- there is no “significant gap” and therefore it is not needed. If there is no significant gap then the local government does NOT have to grant exemption from the local zoning codes to the wireless provider (For example, the local zoning code says that in the area of the proposed cell tower the maximum building height is only 35 ft, but the proposed wireless facility will be 50 ft tall. Burden of proof is on the wireless company to prove that there is a “significant gap” if they want to build a 50 ft structure – if they can’t prove “significant gap,” then they will be limited to only 35 ft.)
In AT&T vs. City Council of Virginia Beach, US Court of Appeals for the 4th District ruled that placing a cell tower is a commercial endeavor, and that the city has a right to reject it on a church property within a residential zoned area, and that it has ultimate authority over esthetics which is subjective. Read full court decision here.
The TCA does NOT force a local government or a business to put a wireless facility on its property if it chooses not to. For example, a city can decide they do not want to lease their park to a cell tower company. A business owner can decide that they do not want to lease their facility to a cell tower company. Choosing not to lease property to a cell tower company does NOT violate the TCA in any way.
It will NOT help to bring up health issues to your local government at the public hearing, because the 1996 TCA forbids consideration of health issues as long as the RF emissions are below FCC’s limits. Prior to the hearing the wireless provider will already have submitted a third party certification that says that RF emissions from the cell tower will be much lower than FCC limits. A typical report will read that the “RF emissions levels from the proposed wireless facility will be less than 1/1,000 of the FCC’s maximum permissible exposures,” which is true, however the low level relative to the FCC limit is NOT a measure of safety (see FCC Limits Q&A). It is unlikely that a person would be exposed to higher than FCC limits unless they are a few feet from the antennas. The scenarios where someone would be exposed to higher than FCC limits from a wireless facility would be for rooftop facilities where people can walk onto a roof and come really close to the antennas or persons occupying a building directly facing antennas a few feet away.
Q: I just found out that a cell tower is planned at my child’s school. Is there anything I can do to stop this?
A: Yes, there is. Organize a group of parents. The 1996 TCA only forbids local governments from considering health effects in making siting decisions. You can talk to your school board about health effects if they will listen. If you cannot convince them, you can still attend the city hearing for approval of the cell tower facility and then follow the same steps given above for fighting a proposed cell tower on a business/church/park.
Q: What is “significant gap” and how do I challenge that one does not exist?
A: A “gap” means no signal or no coverage in an area. “Significant” means over a large area affecting a lot of people. So “significant gap” means no signal over a large area. The carrier has burden of proof to show that a “significant” gap exists. Please read the very important following court cases below that have set precedents for the definition of “significant gap.” (“Significant gap” was not defined by the 1996 TCA, so it was defined after its passing by various court rulings) By reading them you will understand what “significant gap” is and how to challenge that a “significant gap” does not exist. Read through the applicant’s submitted materials, paying particular attention to the coverage maps to find inconsistencies and errors.
1) The U.S. Court of Appeals for the Third Circuit in APT v. Penn Township. found (skip to p. 18): http://www2.ca3.uscourts.gov/opinarch/983519.txt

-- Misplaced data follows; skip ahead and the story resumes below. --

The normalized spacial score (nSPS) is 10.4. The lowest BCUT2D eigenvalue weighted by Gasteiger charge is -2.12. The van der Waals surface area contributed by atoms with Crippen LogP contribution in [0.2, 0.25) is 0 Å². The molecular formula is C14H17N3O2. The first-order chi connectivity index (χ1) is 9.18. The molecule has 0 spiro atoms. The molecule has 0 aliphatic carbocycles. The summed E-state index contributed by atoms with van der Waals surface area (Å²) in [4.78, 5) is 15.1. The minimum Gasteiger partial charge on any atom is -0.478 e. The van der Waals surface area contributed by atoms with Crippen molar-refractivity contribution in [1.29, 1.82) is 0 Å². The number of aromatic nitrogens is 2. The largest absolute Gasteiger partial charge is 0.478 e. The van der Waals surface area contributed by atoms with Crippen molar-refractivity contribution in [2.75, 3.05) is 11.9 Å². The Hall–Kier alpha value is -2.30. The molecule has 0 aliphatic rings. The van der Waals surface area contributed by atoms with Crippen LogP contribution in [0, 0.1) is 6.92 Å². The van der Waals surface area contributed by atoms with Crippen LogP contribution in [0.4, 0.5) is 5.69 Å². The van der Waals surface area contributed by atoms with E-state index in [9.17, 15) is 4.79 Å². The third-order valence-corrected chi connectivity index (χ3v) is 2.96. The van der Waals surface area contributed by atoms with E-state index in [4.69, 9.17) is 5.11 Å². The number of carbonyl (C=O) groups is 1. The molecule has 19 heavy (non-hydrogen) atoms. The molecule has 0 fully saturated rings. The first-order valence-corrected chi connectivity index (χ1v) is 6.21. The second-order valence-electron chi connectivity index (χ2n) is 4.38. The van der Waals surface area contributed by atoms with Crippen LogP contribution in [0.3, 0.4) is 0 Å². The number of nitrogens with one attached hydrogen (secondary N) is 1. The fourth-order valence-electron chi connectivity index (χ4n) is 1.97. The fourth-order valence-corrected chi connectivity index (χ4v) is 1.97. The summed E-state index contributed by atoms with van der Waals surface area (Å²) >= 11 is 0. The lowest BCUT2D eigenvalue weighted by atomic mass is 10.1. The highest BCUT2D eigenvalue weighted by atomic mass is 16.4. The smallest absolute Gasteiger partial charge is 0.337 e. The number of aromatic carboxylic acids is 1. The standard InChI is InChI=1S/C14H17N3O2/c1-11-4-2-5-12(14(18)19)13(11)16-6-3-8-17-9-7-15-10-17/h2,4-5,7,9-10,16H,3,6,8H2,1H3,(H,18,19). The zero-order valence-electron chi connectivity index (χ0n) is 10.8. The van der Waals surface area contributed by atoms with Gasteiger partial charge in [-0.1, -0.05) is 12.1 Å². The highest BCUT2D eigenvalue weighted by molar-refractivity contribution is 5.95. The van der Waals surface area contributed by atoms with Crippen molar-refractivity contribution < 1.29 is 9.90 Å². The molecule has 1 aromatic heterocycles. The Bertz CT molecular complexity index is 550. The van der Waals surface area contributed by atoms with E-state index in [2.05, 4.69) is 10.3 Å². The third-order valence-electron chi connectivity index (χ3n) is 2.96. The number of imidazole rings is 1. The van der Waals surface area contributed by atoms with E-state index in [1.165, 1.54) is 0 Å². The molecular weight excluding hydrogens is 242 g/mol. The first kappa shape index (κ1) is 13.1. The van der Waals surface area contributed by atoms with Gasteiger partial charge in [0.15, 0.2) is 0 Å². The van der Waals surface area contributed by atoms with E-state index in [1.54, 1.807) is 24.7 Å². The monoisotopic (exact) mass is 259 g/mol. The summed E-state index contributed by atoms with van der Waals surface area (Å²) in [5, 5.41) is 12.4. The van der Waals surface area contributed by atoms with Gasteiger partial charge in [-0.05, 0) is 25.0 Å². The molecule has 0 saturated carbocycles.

First, the provider must show that its facility will fill an existing significant gap in the ability of remote users to access the national telephone network. The relevant gap, if any, is a gap in the service available to remote users. Not all gaps in a particular provider’s service will involve a gap in the service available to remote users. Second, the applicant must also show that the manner in which it proposes to fill the significant gap in service is the least intrusive on the values that the denial sought to serve. This will require a showing that a good faith effort has been made to identify and evaluate less intrusive alternatives, e.g., that the provider has considered less sensitive sites, alternative system designs, alternative tower designs, placement of antennas on existing structures, etc.
This definition of a significant gap still stands. Omnipoint v. Newtown (Pennsylvania), was appealed by Omnipoint to the U.S. Supreme Court. The key objection by Omnipoint was the Third Circuit’s definition of “significant gap.” The Supreme Court refused to hear that appeal, thereby letting the Third Circuit’s decision stand.
2) The US Court of Appeals for the Ninth Circuit found Sprint’s projected coverage maps unclear in Sprint vs. Palos Verdes in defining “significant gap”. “In any event, that there was a “gap,” is certainly not sufficient to show there was a “significant gap” in coverage”…In addition, the Court noted how Sprint already had existing cell towers throughout the city. It also acknowledged that public remarks and residents’ drive test results contained in the staff report “further illustrate that Sprint’s existing network was, at the very least, functional.” (Sprint vs. PV also allowed cities to regulate cell towers based on esthetics so long as there is no prohibition of providing wireless services to fill “significant gap”.) Skip to page labeled 14552 to read about “significant gap”
3) Ninth Circuit Ct of Appeals found that in Metro PCS vs. San Francisco, 2005, found that “[t]he TCA does not assure every wireless carrier a right to seamless coverage in every area it serves,” and that the inability to cover a “a few blocks in a large city” is, as a matter of law, not a “significant gap.” The TCA does not guarantee wireless service providers coverage free of small “dead spots.” The existing case law amply demonstrates that “significant gap” determinations are extremely fact-specific inquiries that defy any bright-line legal rule. http://cdn.ca9.uscourts.gov/datastore/opinions/2005/03/07/0316759.pdf